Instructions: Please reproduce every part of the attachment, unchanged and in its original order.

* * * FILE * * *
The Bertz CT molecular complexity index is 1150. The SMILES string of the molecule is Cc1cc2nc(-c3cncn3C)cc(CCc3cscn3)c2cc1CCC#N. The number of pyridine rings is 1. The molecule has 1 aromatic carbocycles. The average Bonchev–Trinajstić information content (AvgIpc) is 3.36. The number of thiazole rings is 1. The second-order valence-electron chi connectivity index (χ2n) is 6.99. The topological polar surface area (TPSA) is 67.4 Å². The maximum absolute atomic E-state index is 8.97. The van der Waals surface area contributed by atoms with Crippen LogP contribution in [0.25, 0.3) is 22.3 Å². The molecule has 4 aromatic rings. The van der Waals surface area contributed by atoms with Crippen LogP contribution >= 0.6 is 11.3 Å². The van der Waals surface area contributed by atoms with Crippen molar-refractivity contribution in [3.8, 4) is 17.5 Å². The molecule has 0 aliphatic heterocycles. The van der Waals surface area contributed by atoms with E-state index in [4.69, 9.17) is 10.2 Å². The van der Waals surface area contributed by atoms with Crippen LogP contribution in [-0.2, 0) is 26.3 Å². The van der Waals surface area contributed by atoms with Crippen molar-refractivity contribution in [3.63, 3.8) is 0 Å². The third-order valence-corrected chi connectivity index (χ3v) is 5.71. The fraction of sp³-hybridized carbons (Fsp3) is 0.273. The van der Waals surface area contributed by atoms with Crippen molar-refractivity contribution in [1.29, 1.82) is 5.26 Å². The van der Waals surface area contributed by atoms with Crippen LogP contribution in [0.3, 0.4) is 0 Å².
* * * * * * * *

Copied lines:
The Bertz CT molecular complexity index is 1150. The SMILES string of the molecule is Cc1cc2nc(-c3cncn3C)cc(CCc3cscn3)c2cc1CCC#N. The number of pyridine rings is 1. The molecule has 1 aromatic carbocycles. The average Bonchev–Trinajstić information content (AvgIpc) is 3.36. The number of thiazole rings is 1. The second-order valence-electron chi connectivity index (χ2n) is 6.99. The topological polar surface area (TPSA) is 67.4 Å². The maximum absolute atomic E-state index is 8.97. The van der Waals surface area contributed by atoms with Crippen LogP contribution in [0.25, 0.3) is 22.3 Å². The molecule has 4 aromatic rings. The van der Waals surface area contributed by atoms with Crippen LogP contribution >= 0.6 is 11.3 Å². The van der Waals surface area contributed by atoms with Crippen molar-refractivity contribution in [3.8, 4) is 17.5 Å². The molecule has 0 aliphatic heterocycles. The van der Waals surface area contributed by atoms with E-state index in [4.69, 9.17) is 10.2 Å². The van der Waals surface area contributed by atoms with Crippen LogP contribution in [-0.2, 0) is 26.3 Å². The van der Waals surface area contributed by atoms with Crippen molar-refractivity contribution in [3.63, 3.8) is 0 Å². The third-order valence-corrected chi connectivity index (χ3v) is 5.71. The fraction of sp³-hybridized carbons (Fsp3) is 0.273. The van der Waals surface area contributed by atoms with Crippen molar-refractivity contribution in [1.29, 1.82) is 5.26 Å². The van der Waals surface area contributed by atoms with Crippen LogP contribution in [0.3, 0.4) is 0 Å².